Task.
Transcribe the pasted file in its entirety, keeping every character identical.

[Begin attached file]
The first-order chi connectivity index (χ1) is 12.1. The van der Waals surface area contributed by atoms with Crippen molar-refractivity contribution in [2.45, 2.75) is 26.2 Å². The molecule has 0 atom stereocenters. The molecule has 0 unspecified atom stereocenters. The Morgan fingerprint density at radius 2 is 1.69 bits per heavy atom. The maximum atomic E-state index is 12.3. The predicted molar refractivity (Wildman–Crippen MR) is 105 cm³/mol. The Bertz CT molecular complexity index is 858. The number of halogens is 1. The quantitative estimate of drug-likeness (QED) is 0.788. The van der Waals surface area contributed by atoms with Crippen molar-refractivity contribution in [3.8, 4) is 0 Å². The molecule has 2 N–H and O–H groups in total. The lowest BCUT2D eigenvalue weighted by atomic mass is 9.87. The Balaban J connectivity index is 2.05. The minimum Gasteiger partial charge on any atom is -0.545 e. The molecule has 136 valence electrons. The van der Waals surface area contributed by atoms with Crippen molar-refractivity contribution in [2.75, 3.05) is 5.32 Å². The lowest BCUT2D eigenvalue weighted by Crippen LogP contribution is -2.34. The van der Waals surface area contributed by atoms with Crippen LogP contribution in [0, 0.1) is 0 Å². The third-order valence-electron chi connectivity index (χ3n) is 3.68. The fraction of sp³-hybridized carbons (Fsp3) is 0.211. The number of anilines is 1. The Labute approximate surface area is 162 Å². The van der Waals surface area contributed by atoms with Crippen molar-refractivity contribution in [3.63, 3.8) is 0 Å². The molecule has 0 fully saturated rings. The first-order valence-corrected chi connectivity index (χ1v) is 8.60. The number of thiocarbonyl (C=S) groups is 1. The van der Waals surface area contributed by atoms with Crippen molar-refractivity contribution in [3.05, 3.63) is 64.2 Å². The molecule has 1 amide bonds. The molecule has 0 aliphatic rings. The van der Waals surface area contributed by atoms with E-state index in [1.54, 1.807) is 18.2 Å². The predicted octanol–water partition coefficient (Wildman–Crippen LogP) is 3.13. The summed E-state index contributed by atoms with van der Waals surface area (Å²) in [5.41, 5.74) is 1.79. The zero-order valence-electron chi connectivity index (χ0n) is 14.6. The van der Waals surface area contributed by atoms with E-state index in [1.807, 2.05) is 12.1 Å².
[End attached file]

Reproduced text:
The first-order chi connectivity index (χ1) is 12.1. The van der Waals surface area contributed by atoms with Crippen molar-refractivity contribution in [2.45, 2.75) is 26.2 Å². The molecule has 0 atom stereocenters. The molecule has 0 unspecified atom stereocenters. The Morgan fingerprint density at radius 2 is 1.69 bits per heavy atom. The maximum atomic E-state index is 12.3. The predicted molar refractivity (Wildman–Crippen MR) is 105 cm³/mol. The Bertz CT molecular complexity index is 858. The number of halogens is 1. The quantitative estimate of drug-likeness (QED) is 0.788. The van der Waals surface area contributed by atoms with Crippen molar-refractivity contribution in [3.8, 4) is 0 Å². The molecule has 2 N–H and O–H groups in total. The lowest BCUT2D eigenvalue weighted by atomic mass is 9.87. The Balaban J connectivity index is 2.05. The minimum Gasteiger partial charge on any atom is -0.545 e. The molecule has 136 valence electrons. The van der Waals surface area contributed by atoms with Crippen molar-refractivity contribution in [2.75, 3.05) is 5.32 Å². The lowest BCUT2D eigenvalue weighted by Crippen LogP contribution is -2.34. The van der Waals surface area contributed by atoms with Crippen LogP contribution in [0, 0.1) is 0 Å². The third-order valence-electron chi connectivity index (χ3n) is 3.68. The fraction of sp³-hybridized carbons (Fsp3) is 0.211. The number of anilines is 1. The Labute approximate surface area is 162 Å². The van der Waals surface area contributed by atoms with Crippen molar-refractivity contribution in [3.63, 3.8) is 0 Å². The molecule has 0 fully saturated rings. The first-order valence-corrected chi connectivity index (χ1v) is 8.60. The number of thiocarbonyl (C=S) groups is 1. The van der Waals surface area contributed by atoms with Crippen molar-refractivity contribution in [3.05, 3.63) is 64.2 Å². The molecule has 1 amide bonds. The molecule has 0 aliphatic rings. The van der Waals surface area contributed by atoms with E-state index in [1.54, 1.807) is 18.2 Å². The predicted octanol–water partition coefficient (Wildman–Crippen LogP) is 3.13. The summed E-state index contributed by atoms with van der Waals surface area (Å²) in [5.41, 5.74) is 1.79. The zero-order valence-electron chi connectivity index (χ0n) is 14.6. The van der Waals surface area contributed by atoms with E-state index in [1.807, 2.05) is 12.1 Å².